Dear Hasso Plattner, I am writing you a letter and sending it as a message in a bottle. Luck has always been with me in the SAP community, so I hope that this message, too, will eventually reach you in a safe place. Sending a message in a bottle to an enthusiastic sailor seems logical to me.
Whether Bill McDermott has also retreated to a Caribbean island near you for shelter and rest, I don't know - but it would be a tradition. Not only in the U.S. ski resort of Aspen, where you own two houses, but also in your home in the Caribbean, you have often talked.
Bill no longer works for SAP, although he still gets a lot of money from you, that's just the way modern managerial contracts are, but that's another story. I'm writing you this message in a bottle from a bygone IT era, when hardware still drove the business.
You know this era well. There are three examples in my archives from that time: Digital Equipment Corporation (DEC), Compaq and Apple. The PC shooting star Compaq bought the struggling minicomputer pioneer DEC and both together were taken over by HP.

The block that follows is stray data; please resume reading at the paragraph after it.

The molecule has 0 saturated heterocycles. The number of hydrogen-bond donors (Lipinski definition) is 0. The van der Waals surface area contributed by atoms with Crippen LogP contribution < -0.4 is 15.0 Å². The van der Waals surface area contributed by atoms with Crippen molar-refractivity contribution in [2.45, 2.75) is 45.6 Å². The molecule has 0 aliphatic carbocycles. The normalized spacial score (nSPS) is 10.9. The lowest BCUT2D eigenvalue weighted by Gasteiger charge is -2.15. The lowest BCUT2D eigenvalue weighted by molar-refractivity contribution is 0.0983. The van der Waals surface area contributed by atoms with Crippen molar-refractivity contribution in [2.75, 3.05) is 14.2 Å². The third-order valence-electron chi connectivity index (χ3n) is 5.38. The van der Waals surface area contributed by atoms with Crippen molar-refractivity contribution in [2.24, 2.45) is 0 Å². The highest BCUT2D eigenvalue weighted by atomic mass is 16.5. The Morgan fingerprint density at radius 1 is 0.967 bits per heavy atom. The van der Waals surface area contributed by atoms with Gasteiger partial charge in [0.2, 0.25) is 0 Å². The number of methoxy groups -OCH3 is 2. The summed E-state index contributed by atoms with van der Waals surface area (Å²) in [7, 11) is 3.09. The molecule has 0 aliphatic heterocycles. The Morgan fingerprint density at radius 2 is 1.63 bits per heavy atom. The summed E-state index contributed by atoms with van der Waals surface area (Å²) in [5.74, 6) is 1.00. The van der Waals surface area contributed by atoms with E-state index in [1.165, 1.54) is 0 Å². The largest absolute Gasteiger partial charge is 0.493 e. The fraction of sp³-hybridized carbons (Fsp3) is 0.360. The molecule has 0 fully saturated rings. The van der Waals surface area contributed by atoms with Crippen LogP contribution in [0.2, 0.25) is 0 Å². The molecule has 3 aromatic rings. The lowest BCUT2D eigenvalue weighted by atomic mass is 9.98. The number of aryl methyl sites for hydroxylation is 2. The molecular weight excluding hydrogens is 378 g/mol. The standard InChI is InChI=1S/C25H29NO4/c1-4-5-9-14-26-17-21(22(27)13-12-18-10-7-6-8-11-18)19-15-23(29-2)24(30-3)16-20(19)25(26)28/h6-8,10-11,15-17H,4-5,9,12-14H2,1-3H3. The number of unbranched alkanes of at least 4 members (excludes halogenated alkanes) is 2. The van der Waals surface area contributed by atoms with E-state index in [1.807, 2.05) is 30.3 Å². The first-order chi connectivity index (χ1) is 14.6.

Ultimately, the golden decades of hardware manufacturers came to an end. Apple and a few others managed the metamorphosis into software and service providers. Apple still sells a lot of hardware, but software is the differentiator.
With ERP software, SAP not only differentiated itself from the competition, but also established a new type of relationship management. Intellectual property was not an issue between existing customers, partners and SAP. Intellectual property was owned by the growing SAP community.
The common was stronger than the separating. Everyone knew their place, their responsibilities and their tasks. Today, however, coopetition or cooperation competition prevails and existing customers are looking anxiously to the future.
Relationship management between partners, customers and your SAP is in disarray. The move to the cloud is only partially working. You find yourself competing for cooperation with loyal companions.
The relationship with partners like Oracle and IBM is diffuse. What will become of Suite 7 users by 2030 who work on Oracle? What about Hana and the powerful on-prem solution IBM Power?
There are many questions from the SAP community for you and Bill McDermott's successors. After hardware came standard software in your own data center, now many are focused on the cloud.
What comes after cloud computing is uncertain. Whether there will be an agreement between SAP and Oracle regarding Business Suite 7 is uncertain. What the world will look like in a year's time and which island you will be on then is uncertain.
Honest relationship management would be the only constant and necessary condition for a successful SAP community.